Research claims that hugs are good for the development of kids and their self-confidence. However, I recently learned that when you volunteer with children in the UK, hugging the little kids is off limits, even for comfort, or just simply random excitement.
Before I came to Edinburgh, I knew I wanted to join a volunteer organization to learn about social issues affecting this area. During the fresher’s fair on the first week of uni, I signed up for an organization called Children’s Holiday Venture, where volunteers take children from surrounding disadvantaged communities on evening trips, day trips, and weekend trips. As I have volunteered with children in both Maryland and in Taiwan before, I wanted to see how volunteering with children is different across different cultures, especially concerning how different cultures are concerned with the safety of vulnerable groups. Working with children and vulnerable populations often involve some sort of check on the volunteers to make sure that they are protected against potential harm.
In Scotland, volunteering or working with children involves an application to be a member of the Protecting Vulnerable Group scheme (PVG). During the first society meeting, the committee members explained that to apply for the PVG, you must have 2 forms of photo ID, 2 references, and an application form. I was surprised at how much stuff they ask you, and there was even a question on what your mother’s maiden name is. Surprisingly, this application could take as long as 2 month to go through. (I’m still waiting!) In the US, all we need is a background check and is often super fast to get the results. However, a stark contrast to the UK and US is that in Taiwan, no sort of background check or reference is needed to work with children. Volunteering is not very popular in Taiwan, mainly because children are not encouraged to volunteer in their schooling years. Therefore, I am unsure whether it is the mentality of Asians that there are not enough volunteers, so anyone who has the heart and time to volunteer can join, or that no offenses against the vulnerable groups has occurred before, so a scheme is not needed.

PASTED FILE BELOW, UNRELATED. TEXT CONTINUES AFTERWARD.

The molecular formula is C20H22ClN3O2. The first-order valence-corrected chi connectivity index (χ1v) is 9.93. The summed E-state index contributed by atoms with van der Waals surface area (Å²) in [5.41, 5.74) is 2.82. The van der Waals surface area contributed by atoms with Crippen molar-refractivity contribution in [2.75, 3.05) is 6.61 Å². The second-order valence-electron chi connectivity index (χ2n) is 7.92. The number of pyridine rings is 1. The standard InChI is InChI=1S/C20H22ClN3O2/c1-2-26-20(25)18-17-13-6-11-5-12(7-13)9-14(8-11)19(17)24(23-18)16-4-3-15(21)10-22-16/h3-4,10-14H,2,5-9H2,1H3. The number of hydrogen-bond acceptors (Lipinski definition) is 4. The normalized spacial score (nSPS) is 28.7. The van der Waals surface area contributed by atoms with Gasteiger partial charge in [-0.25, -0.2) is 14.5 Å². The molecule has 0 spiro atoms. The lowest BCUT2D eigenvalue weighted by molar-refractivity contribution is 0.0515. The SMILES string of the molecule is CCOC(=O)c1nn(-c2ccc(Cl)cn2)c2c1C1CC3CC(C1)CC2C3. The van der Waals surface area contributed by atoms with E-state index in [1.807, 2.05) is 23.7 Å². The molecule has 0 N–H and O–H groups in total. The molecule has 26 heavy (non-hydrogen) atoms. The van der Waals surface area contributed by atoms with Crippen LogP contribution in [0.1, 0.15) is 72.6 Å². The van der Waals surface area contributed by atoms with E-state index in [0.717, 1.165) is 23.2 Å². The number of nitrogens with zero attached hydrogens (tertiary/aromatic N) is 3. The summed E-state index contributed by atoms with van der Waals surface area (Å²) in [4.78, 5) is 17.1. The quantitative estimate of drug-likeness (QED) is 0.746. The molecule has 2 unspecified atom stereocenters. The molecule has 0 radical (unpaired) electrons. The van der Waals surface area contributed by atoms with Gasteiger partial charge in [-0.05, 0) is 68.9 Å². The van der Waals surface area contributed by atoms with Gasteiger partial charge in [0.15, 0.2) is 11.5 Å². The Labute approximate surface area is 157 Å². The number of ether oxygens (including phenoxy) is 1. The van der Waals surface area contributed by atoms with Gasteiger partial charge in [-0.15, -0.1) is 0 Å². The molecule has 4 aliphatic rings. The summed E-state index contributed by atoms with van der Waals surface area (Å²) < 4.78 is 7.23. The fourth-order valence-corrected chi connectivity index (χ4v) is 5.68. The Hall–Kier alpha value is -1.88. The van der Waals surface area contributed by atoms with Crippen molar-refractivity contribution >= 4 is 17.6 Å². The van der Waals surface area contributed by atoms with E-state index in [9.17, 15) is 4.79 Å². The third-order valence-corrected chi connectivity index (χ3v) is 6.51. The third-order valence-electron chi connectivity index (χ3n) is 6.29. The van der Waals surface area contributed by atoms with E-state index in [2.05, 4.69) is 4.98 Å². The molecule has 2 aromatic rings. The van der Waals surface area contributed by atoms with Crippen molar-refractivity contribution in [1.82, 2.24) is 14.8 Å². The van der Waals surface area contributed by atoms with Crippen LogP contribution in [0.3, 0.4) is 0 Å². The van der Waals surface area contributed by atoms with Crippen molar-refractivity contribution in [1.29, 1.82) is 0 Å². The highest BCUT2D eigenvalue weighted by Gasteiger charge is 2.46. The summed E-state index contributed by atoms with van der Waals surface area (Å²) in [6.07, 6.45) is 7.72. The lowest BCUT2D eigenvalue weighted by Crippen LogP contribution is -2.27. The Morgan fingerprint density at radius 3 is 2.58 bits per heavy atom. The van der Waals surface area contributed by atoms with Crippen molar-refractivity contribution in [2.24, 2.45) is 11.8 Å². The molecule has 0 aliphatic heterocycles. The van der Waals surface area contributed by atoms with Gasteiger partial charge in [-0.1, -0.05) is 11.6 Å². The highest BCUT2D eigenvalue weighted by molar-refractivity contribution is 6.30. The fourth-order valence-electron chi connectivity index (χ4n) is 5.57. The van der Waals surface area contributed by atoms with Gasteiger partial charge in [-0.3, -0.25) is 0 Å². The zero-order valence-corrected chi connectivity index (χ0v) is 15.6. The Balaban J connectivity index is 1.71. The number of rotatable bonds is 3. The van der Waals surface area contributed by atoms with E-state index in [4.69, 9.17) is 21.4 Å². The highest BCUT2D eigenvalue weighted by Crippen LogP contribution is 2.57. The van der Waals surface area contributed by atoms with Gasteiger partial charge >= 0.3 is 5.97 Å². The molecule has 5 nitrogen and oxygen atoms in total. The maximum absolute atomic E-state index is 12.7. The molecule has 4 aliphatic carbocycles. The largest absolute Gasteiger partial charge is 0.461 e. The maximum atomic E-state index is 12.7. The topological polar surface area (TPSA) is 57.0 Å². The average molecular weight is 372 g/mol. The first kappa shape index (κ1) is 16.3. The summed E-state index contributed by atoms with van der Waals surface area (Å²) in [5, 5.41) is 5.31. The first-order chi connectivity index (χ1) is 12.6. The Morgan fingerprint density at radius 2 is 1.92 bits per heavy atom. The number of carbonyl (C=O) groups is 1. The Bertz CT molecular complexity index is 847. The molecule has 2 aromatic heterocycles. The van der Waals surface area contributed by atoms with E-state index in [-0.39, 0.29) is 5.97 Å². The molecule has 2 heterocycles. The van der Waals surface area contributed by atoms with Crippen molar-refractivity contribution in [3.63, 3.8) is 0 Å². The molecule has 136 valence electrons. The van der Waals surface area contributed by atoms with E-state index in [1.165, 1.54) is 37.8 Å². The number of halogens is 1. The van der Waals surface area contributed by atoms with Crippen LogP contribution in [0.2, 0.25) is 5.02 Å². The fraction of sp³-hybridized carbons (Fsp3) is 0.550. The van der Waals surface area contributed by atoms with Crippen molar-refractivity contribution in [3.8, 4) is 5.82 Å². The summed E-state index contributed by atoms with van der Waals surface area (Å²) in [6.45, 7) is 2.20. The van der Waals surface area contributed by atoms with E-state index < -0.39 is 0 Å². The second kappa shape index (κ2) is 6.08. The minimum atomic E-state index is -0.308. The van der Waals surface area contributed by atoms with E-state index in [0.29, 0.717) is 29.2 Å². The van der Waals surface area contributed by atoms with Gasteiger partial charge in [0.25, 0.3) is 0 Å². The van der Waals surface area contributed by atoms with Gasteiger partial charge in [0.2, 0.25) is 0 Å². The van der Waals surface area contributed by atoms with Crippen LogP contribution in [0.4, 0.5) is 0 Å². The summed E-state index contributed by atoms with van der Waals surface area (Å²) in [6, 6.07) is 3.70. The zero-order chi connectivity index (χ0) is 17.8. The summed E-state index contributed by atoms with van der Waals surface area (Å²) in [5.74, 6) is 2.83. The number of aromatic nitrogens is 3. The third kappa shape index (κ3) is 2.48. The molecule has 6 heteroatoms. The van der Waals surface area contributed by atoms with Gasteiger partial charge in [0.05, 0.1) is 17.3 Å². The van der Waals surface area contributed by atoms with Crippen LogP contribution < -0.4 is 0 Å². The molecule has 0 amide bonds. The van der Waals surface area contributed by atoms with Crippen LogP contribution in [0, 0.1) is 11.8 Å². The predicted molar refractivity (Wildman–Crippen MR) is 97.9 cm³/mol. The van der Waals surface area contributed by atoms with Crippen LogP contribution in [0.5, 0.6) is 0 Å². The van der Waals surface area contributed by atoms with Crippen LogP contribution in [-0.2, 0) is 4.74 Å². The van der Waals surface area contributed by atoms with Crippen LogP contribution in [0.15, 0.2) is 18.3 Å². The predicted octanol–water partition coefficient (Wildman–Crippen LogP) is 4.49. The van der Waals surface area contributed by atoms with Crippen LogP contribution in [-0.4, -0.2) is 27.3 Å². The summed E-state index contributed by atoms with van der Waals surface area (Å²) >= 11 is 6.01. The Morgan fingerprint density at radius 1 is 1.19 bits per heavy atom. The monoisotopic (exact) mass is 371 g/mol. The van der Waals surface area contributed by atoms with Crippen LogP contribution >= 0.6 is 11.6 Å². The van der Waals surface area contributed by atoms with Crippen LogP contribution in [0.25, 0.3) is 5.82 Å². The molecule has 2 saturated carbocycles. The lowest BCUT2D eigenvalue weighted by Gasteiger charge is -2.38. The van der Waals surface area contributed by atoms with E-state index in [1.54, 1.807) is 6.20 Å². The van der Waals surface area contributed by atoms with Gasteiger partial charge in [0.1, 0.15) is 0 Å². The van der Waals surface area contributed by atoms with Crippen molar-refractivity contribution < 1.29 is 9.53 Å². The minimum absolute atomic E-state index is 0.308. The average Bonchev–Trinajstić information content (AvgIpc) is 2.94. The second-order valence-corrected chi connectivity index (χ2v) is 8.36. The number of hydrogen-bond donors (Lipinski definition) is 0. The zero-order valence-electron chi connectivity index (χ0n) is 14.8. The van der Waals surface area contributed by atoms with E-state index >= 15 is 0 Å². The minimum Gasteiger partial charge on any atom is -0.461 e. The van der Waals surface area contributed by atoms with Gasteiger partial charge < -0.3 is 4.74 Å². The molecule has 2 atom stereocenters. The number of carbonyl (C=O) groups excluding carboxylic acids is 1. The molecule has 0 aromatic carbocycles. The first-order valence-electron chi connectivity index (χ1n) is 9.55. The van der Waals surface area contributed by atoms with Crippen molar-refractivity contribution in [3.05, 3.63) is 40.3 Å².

They also explained the long list of what we are legally allowed to do with children and what we are not. There were a lot of rules that I found a little outrageous, especially after volunteering in other cultures, such as the one I already said above, you cannot hug a child, even if they are happy or sad. Considering that most of the children participating are from disadvantaged families, they are sometimes neglected from parental care, and need extra attention. From my point of view and interactions with children in the US and Taiwan, I would think that they need more attention and affection. Furthermore, the rules say you cannot be “friends” with them outside of the volunteer times, you cannot add them on social media, you have to have at least two volunteers with one child, and the list of “don’ts” go on and on.
In Taiwan, I worked with a group of children with autism, and we were not allowed to post pictures of them. Another group of middle schoolers I taught English to all added the volunteers on Facebook, and even tried to message us. The Ministry of Interior promotes the safety of children in Taiwan; however, there still needs to be campaigns to raise awareness of their safety. The huge contrast among different cultures is interesting to analyze.
I understand that many of the Scottish rules are for liability issues, but I would like to investigate more on how their culture has affected these rules. I would also want to investigate more on how this complicated scheme came about and changed overtime.